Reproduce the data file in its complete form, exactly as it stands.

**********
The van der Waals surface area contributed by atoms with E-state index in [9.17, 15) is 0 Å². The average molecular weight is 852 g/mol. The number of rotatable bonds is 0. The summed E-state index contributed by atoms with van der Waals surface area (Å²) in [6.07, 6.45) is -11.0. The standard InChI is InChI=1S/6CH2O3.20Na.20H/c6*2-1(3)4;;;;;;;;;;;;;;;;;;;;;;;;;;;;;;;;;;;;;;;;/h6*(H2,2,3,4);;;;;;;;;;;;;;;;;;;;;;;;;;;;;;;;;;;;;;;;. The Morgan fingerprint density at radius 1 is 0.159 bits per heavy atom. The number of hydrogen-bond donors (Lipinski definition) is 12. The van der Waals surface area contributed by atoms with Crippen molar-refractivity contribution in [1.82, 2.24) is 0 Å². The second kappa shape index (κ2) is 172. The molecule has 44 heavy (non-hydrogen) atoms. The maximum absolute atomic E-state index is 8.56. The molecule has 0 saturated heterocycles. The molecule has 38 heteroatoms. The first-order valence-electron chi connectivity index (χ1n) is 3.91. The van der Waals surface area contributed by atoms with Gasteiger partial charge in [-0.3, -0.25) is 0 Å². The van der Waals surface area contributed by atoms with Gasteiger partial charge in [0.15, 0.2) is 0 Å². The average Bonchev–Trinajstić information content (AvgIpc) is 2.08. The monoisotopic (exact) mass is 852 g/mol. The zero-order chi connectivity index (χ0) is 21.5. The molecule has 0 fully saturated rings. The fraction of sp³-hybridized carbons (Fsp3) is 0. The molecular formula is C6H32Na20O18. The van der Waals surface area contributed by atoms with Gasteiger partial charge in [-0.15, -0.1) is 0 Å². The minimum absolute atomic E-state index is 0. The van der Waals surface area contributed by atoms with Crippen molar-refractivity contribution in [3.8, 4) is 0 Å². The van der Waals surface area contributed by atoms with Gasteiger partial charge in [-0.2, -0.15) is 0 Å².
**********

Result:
The van der Waals surface area contributed by atoms with E-state index in [9.17, 15) is 0 Å². The average molecular weight is 852 g/mol. The number of rotatable bonds is 0. The summed E-state index contributed by atoms with van der Waals surface area (Å²) in [6.07, 6.45) is -11.0. The standard InChI is InChI=1S/6CH2O3.20Na.20H/c6*2-1(3)4;;;;;;;;;;;;;;;;;;;;;;;;;;;;;;;;;;;;;;;;/h6*(H2,2,3,4);;;;;;;;;;;;;;;;;;;;;;;;;;;;;;;;;;;;;;;;. The Morgan fingerprint density at radius 1 is 0.159 bits per heavy atom. The number of hydrogen-bond donors (Lipinski definition) is 12. The van der Waals surface area contributed by atoms with Crippen molar-refractivity contribution in [1.82, 2.24) is 0 Å². The second kappa shape index (κ2) is 172. The molecule has 44 heavy (non-hydrogen) atoms. The maximum absolute atomic E-state index is 8.56. The molecule has 0 saturated heterocycles. The molecule has 38 heteroatoms. The first-order valence-electron chi connectivity index (χ1n) is 3.91. The van der Waals surface area contributed by atoms with Gasteiger partial charge in [-0.3, -0.25) is 0 Å². The van der Waals surface area contributed by atoms with Gasteiger partial charge in [0.15, 0.2) is 0 Å². The average Bonchev–Trinajstić information content (AvgIpc) is 2.08. The monoisotopic (exact) mass is 852 g/mol. The zero-order chi connectivity index (χ0) is 21.5. The molecule has 0 fully saturated rings. The fraction of sp³-hybridized carbons (Fsp3) is 0. The molecular formula is C6H32Na20O18. The van der Waals surface area contributed by atoms with Gasteiger partial charge in [-0.15, -0.1) is 0 Å². The minimum absolute atomic E-state index is 0. The van der Waals surface area contributed by atoms with Crippen molar-refractivity contribution in [3.8, 4) is 0 Å². The van der Waals surface area contributed by atoms with Gasteiger partial charge in [-0.2, -0.15) is 0 Å².